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Approaching Mathematics Utopia?

Abstract

"Collaboration, co-teaching, and coaching can be very different, yet each of these aspects of cooperative teaching involves similar layers of negotiating, planning, listening, and reflecting on the instruction and student understanding. I know that I must continue to work on being a good listener and ingrain those questions that will help a teacher reflect on the mathematics that will produce the collaborative teaching experience I envision. I have learned that it is critical to be explicit in my own intentions and expectations. Negotiating for time may be a constant frustration, but making the time for collaboration is crucial to the success of any and all aspects of teaching.

Most importantly, the lesson to be learned is that the learning goes on-it doesn't stop here-and that effecting change takes time. I've just come across something in my journal that I need to post on my wall at home and at school: "The true joy in improving things is the small, daily achievements along the way." We must revel in the baby steps to appreciate the strides. Perhaps we will never reach "mathematical utopia." There is always room for improvement, revealed through reflection on practice and pedagogy, and isn't that the point? As stated in the Principles and Standards for School Mathematics:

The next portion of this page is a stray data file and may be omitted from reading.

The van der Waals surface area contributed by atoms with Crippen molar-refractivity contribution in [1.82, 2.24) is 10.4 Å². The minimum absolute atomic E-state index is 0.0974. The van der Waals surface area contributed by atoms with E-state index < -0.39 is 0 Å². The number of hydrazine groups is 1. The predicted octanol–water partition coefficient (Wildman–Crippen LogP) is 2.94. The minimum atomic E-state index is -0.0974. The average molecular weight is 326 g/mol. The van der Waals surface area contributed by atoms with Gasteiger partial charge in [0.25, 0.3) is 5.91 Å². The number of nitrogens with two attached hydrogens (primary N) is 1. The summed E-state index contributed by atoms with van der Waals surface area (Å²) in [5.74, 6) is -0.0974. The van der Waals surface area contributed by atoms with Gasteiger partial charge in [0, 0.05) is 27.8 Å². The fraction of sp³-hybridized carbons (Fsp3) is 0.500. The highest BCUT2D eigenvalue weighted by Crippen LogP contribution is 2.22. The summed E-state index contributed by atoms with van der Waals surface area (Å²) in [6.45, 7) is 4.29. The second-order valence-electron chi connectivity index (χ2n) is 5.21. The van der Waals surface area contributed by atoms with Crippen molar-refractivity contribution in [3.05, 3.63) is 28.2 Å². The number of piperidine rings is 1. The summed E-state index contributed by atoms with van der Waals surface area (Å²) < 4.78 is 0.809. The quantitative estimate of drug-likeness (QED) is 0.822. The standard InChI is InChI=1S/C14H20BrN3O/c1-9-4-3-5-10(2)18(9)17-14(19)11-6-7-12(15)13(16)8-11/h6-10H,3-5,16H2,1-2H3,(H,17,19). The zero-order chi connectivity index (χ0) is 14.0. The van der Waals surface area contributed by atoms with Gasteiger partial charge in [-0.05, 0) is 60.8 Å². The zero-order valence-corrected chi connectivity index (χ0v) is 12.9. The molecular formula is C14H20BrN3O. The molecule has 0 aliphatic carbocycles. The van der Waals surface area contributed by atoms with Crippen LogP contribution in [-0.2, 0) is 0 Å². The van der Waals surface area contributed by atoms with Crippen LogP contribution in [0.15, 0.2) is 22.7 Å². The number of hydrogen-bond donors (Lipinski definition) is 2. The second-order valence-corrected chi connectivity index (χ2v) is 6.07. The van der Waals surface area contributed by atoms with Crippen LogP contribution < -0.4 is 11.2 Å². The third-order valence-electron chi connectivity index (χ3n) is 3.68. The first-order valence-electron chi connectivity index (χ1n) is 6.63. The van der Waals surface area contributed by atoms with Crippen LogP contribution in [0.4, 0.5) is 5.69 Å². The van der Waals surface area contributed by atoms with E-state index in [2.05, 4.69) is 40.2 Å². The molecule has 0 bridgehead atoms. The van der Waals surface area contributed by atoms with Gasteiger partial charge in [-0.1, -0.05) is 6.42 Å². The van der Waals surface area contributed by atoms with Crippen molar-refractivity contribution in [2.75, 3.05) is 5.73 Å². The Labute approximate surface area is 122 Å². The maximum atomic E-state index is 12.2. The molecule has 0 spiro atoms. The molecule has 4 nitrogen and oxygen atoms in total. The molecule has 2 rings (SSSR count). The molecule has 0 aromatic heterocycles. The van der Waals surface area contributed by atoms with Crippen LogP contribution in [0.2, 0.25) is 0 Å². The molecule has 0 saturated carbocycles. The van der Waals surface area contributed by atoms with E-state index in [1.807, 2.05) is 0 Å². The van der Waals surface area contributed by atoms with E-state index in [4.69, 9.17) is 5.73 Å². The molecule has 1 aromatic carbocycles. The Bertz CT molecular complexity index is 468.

Teacher Leaders can have a significant influence by assisting teachers in building their mathematical and pedagogical knowledge. Leaders (especially Mathematics Specialists) face the challenge of changing the emphasis of the conversation among teachers from "activities that work" to the analysis of practice [1].

Enhancing mathematics instruction to facilitate mathematical proficiency requires us to develop and design the best lessons possible, but we must continue to learn from our own lessons as well."

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